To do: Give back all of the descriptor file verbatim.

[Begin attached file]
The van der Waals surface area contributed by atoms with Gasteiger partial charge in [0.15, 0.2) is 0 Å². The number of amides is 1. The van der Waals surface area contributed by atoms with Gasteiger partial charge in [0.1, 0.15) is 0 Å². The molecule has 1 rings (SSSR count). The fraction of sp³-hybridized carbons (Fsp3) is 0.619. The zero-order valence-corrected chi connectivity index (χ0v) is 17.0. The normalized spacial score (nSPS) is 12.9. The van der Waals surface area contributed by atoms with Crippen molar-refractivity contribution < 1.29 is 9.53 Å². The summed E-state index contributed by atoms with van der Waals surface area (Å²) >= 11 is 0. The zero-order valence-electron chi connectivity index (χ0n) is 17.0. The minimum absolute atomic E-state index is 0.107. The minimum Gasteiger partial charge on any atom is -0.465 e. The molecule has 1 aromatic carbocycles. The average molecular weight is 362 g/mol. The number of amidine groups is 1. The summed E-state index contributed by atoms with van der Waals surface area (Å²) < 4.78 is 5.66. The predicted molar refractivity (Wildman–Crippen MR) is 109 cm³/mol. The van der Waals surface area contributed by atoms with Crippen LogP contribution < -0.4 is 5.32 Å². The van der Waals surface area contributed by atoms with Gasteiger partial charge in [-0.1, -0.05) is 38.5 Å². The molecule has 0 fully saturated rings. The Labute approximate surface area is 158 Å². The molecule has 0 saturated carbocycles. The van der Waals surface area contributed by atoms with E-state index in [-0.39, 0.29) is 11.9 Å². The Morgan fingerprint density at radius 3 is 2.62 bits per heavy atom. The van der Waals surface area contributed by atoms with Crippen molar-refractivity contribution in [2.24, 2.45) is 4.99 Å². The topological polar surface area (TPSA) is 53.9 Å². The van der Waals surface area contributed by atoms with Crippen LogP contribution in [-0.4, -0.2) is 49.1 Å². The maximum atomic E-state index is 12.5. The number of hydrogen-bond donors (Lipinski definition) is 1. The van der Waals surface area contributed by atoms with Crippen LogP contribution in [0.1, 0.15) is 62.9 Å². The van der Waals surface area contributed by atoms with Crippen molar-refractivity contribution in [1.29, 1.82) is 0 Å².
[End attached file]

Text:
The van der Waals surface area contributed by atoms with Gasteiger partial charge in [0.15, 0.2) is 0 Å². The number of amides is 1. The van der Waals surface area contributed by atoms with Gasteiger partial charge in [0.1, 0.15) is 0 Å². The molecule has 1 rings (SSSR count). The fraction of sp³-hybridized carbons (Fsp3) is 0.619. The zero-order valence-corrected chi connectivity index (χ0v) is 17.0. The normalized spacial score (nSPS) is 12.9. The van der Waals surface area contributed by atoms with Crippen molar-refractivity contribution < 1.29 is 9.53 Å². The summed E-state index contributed by atoms with van der Waals surface area (Å²) >= 11 is 0. The zero-order valence-electron chi connectivity index (χ0n) is 17.0. The minimum absolute atomic E-state index is 0.107. The minimum Gasteiger partial charge on any atom is -0.465 e. The molecule has 1 aromatic carbocycles. The average molecular weight is 362 g/mol. The number of amidine groups is 1. The summed E-state index contributed by atoms with van der Waals surface area (Å²) < 4.78 is 5.66. The predicted molar refractivity (Wildman–Crippen MR) is 109 cm³/mol. The van der Waals surface area contributed by atoms with Crippen LogP contribution < -0.4 is 5.32 Å². The van der Waals surface area contributed by atoms with Gasteiger partial charge in [-0.1, -0.05) is 38.5 Å². The molecule has 0 fully saturated rings. The Labute approximate surface area is 158 Å². The molecule has 0 saturated carbocycles. The van der Waals surface area contributed by atoms with E-state index in [-0.39, 0.29) is 11.9 Å². The Morgan fingerprint density at radius 3 is 2.62 bits per heavy atom. The van der Waals surface area contributed by atoms with Crippen molar-refractivity contribution in [2.24, 2.45) is 4.99 Å². The topological polar surface area (TPSA) is 53.9 Å². The van der Waals surface area contributed by atoms with Crippen LogP contribution in [-0.4, -0.2) is 49.1 Å². The maximum atomic E-state index is 12.5. The number of hydrogen-bond donors (Lipinski definition) is 1. The van der Waals surface area contributed by atoms with Crippen LogP contribution in [0.1, 0.15) is 62.9 Å². The van der Waals surface area contributed by atoms with Crippen molar-refractivity contribution in [1.29, 1.82) is 0 Å².